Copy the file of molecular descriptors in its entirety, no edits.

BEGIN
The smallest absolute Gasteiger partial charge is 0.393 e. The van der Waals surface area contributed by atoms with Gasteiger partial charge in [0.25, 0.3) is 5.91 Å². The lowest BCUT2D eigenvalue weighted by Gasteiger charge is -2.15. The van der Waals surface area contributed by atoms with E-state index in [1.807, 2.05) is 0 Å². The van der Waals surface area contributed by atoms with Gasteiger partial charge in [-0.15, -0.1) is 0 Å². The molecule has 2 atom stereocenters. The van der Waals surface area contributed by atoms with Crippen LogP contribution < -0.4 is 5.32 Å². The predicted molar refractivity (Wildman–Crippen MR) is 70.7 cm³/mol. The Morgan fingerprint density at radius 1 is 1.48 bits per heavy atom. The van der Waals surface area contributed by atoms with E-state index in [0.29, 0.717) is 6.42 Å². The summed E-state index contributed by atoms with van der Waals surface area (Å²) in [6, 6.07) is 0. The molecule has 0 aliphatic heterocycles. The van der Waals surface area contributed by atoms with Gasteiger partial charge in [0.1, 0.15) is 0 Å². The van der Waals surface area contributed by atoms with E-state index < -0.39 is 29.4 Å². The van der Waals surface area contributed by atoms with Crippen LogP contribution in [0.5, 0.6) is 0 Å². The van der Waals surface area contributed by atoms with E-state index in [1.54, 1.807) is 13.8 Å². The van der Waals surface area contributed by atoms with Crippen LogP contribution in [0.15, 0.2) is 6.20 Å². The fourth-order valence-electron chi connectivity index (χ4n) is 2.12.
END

The smallest absolute Gasteiger partial charge is 0.393 e. The van der Waals surface area contributed by atoms with Gasteiger partial charge in [0.25, 0.3) is 5.91 Å². The lowest BCUT2D eigenvalue weighted by Gasteiger charge is -2.15. The van der Waals surface area contributed by atoms with E-state index in [1.807, 2.05) is 0 Å². The van der Waals surface area contributed by atoms with Gasteiger partial charge in [-0.15, -0.1) is 0 Å². The molecule has 2 atom stereocenters. The van der Waals surface area contributed by atoms with Crippen LogP contribution < -0.4 is 5.32 Å². The predicted molar refractivity (Wildman–Crippen MR) is 70.7 cm³/mol. The Morgan fingerprint density at radius 1 is 1.48 bits per heavy atom. The van der Waals surface area contributed by atoms with E-state index in [0.29, 0.717) is 6.42 Å². The summed E-state index contributed by atoms with van der Waals surface area (Å²) in [6, 6.07) is 0. The molecule has 0 aliphatic heterocycles. The van der Waals surface area contributed by atoms with Gasteiger partial charge in [0.1, 0.15) is 0 Å². The van der Waals surface area contributed by atoms with E-state index < -0.39 is 29.4 Å². The van der Waals surface area contributed by atoms with Crippen LogP contribution in [0.5, 0.6) is 0 Å². The van der Waals surface area contributed by atoms with E-state index in [1.54, 1.807) is 13.8 Å². The van der Waals surface area contributed by atoms with Crippen LogP contribution in [0.15, 0.2) is 6.20 Å². The fourth-order valence-electron chi connectivity index (χ4n) is 2.12.